When life is too busy, Rapides Outpatient Center makes it easy to get the healthcare you need. We are dedicated to providing greater convenience for patients needing diagnostic tests involving laboratory, radiology, respiratory therapy and/or cardiology services.
We offer walk-in procedures and scheduled procedures.
We are located in the Outpatient Plaza at Rapides Regional Medical Center. Our hours are 7:00am to 5:00pm, Monday through Friday. All scheduled exams, X-rays and EKG will be offered during those hours. Laboratory services will be offered from 7:00am to 4:30pm
For more information call (318) 769-3777.
Laboratory tests may include a blood sample, urine sample or sample tissue. Once the samples are analyzed in the lab, results are sent to your physician who will tell you if those samples fall within normal ranges.
Normal ranges may fluctuate depending on your sex, age, race, current medications being taken and diet. Tests such as these help your physician diagnose specific medical conditions and general health.
Computed tomography (CT)
Computed tomography (CT) is a diagnostic imaging test used to obtain images of internal organs, bones and tissue. This imaging can be used to detect cancer and diagnose internal injuries in an outpatient, ER or trauma setting.
Ultrasound uses sound waves to produce images of the body's internal organs and soft tissues. Radiation is not used and there are no known side effects.
Breast ultrasound is used to get better pictures of the inside of the breast. This is usually used when trying to diagnose lumps following a screening mammogram or exam.
Mammography (breast imaging)
Mammography uses low-dose X-rays to detect cancer. The American College of Radiology (ACR) and the American Medical Association (AMA) recommend annual mammograms for women over 40. The National Cancer Institute (NCI) suggests women with a family history (or personal history) of the disease discuss screening with their physician.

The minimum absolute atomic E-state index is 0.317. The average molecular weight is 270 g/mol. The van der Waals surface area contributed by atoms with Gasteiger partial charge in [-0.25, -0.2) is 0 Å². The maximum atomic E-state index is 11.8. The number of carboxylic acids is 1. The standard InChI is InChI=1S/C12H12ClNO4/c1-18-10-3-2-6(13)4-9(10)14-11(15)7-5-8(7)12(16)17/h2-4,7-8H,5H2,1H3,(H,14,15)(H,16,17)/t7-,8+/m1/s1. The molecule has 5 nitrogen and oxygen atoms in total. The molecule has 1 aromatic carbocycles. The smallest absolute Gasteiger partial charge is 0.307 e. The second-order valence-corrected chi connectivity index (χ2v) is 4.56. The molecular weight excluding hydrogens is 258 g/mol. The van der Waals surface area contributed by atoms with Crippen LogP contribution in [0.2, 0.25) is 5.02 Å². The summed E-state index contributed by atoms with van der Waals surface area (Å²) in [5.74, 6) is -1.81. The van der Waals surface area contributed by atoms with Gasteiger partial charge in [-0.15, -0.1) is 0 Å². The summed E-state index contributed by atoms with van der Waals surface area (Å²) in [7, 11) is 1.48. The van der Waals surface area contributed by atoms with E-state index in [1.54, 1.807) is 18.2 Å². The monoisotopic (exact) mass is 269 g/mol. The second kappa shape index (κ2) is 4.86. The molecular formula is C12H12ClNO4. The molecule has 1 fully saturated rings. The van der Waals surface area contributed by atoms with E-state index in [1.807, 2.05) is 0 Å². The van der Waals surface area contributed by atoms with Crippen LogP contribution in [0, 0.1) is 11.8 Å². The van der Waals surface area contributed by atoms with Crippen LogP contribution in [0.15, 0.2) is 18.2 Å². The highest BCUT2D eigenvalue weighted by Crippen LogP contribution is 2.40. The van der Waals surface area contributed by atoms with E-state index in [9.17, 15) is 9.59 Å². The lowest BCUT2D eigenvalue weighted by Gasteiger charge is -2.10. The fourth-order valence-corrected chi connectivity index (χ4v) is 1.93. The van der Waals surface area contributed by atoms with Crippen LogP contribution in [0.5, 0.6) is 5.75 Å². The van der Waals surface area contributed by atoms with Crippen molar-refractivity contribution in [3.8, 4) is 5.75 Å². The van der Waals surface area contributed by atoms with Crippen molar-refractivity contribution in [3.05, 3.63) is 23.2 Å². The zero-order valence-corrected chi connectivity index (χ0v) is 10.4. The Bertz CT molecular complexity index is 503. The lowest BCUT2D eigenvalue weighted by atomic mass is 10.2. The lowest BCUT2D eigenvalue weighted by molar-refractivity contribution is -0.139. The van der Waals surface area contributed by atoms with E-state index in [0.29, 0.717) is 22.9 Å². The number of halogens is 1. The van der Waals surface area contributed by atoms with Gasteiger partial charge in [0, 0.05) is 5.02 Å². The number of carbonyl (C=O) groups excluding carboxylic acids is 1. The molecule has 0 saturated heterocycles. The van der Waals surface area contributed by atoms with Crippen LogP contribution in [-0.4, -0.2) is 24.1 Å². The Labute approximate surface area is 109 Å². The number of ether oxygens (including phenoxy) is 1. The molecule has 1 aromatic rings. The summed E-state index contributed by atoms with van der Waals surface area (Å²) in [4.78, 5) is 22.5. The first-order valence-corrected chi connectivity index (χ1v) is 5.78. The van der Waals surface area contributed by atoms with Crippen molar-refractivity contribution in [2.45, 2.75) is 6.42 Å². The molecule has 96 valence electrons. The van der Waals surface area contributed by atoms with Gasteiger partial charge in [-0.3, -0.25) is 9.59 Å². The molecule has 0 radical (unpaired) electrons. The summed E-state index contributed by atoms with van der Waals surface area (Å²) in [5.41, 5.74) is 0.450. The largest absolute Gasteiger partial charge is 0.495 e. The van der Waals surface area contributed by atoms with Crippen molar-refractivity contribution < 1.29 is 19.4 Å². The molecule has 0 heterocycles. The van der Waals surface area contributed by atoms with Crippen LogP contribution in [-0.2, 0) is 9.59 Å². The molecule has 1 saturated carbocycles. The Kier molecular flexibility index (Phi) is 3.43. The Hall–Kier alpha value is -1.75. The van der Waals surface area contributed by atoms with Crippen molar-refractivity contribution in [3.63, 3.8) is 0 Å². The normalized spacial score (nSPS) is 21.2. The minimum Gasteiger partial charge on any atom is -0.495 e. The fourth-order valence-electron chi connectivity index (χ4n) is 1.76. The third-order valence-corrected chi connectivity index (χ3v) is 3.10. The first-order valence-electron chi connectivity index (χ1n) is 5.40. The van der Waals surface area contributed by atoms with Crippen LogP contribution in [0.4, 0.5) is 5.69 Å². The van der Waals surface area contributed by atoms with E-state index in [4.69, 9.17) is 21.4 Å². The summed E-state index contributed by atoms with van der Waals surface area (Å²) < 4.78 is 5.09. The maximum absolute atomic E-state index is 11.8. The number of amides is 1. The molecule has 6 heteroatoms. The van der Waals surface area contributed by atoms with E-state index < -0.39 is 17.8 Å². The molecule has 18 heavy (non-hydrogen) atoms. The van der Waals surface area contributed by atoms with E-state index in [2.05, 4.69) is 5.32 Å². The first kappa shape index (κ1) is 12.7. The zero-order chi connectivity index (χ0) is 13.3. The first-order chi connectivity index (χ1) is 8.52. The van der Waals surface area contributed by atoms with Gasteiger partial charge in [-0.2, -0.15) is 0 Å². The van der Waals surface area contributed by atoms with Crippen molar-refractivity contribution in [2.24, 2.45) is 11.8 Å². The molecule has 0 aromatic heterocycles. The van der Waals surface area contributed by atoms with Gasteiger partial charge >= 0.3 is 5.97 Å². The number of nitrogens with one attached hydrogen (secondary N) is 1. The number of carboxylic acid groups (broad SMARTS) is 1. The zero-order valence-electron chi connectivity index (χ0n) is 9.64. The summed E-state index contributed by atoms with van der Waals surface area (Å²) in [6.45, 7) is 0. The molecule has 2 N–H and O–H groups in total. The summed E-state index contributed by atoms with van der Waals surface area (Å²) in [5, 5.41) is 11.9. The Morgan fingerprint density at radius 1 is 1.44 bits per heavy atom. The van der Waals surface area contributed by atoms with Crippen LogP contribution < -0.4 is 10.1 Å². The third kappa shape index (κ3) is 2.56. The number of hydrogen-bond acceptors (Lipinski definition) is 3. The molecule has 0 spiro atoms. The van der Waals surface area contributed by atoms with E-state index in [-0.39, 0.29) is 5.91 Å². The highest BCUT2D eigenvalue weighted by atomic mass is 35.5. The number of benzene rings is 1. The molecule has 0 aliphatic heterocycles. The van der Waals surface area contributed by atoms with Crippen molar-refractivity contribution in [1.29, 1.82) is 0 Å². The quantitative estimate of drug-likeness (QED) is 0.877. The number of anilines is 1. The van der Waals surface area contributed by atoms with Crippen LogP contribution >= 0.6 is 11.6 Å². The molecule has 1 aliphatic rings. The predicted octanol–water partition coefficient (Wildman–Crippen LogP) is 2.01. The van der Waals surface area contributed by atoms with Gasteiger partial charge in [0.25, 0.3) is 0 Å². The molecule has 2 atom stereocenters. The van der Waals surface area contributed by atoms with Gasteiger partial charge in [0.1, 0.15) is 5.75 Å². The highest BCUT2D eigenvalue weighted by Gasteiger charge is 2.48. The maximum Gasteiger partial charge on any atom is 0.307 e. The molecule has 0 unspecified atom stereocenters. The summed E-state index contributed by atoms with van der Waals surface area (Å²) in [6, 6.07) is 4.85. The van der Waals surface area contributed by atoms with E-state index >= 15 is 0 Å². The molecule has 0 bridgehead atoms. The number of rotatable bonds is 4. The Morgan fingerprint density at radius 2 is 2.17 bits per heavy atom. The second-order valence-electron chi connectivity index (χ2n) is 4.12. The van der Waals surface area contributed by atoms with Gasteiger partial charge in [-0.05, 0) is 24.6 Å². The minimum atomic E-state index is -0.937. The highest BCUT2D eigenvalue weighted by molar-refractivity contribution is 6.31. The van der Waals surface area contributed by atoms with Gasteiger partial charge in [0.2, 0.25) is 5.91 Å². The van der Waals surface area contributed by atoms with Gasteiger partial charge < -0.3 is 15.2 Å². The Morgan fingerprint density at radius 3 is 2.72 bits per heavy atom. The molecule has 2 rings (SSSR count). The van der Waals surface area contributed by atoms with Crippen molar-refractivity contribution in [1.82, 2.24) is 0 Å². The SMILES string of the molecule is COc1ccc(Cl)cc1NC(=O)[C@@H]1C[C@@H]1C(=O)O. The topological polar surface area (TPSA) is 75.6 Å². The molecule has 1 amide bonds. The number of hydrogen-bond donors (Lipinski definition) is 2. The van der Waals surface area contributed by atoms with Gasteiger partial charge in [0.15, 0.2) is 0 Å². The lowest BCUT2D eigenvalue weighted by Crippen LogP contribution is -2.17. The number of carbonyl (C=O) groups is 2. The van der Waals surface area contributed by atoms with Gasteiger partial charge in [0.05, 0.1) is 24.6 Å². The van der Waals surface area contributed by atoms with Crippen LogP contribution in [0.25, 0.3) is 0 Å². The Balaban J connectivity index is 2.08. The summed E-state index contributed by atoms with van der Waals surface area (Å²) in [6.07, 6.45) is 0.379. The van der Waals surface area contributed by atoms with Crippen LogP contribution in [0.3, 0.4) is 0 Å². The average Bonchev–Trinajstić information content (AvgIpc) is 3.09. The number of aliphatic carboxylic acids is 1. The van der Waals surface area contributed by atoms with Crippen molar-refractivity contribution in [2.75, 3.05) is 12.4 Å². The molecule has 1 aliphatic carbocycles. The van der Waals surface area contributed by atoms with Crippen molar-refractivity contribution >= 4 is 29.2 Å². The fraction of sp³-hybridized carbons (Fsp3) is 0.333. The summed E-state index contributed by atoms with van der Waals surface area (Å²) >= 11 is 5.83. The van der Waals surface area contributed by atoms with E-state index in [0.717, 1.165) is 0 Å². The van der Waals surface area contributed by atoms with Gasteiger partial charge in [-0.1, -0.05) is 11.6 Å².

Magnetic resonance imaging (MRI)
Magnetic resonance imaging (MRI) uses a powerful magnetic field, radio waves and a computer to produce detailed pictures of the body. This test can be used to check for tumors and diseases related to other organs.
X-ray uses a very small dose of radiation to produce pictures of the body's internal structures.
Nuclear medicine uses small amounts of radioactive material, a special camera and a computer to create images from inside your body. Nuclear medicine procedures can also show molecular activity in the body, which can help identify diseases early.
Bone densitometry (DEXA, DXA)
Bone densitometry, also called dual-energy X-ray absorptiometry, DEXA or DXA, uses a very small dose of ionizing radiation to produce pictures of the spine and hips to measure a patient's risk of osteoporosis.
Vascular ultrasound uses sound waves to help identify blockages in arteries and veins and detect blood clots.
Electrocardiograms record the electrical activity of the heart. A cardiologist looks at that electrical activity and is able to determine if the patient's heart is beating in a normal rhythm.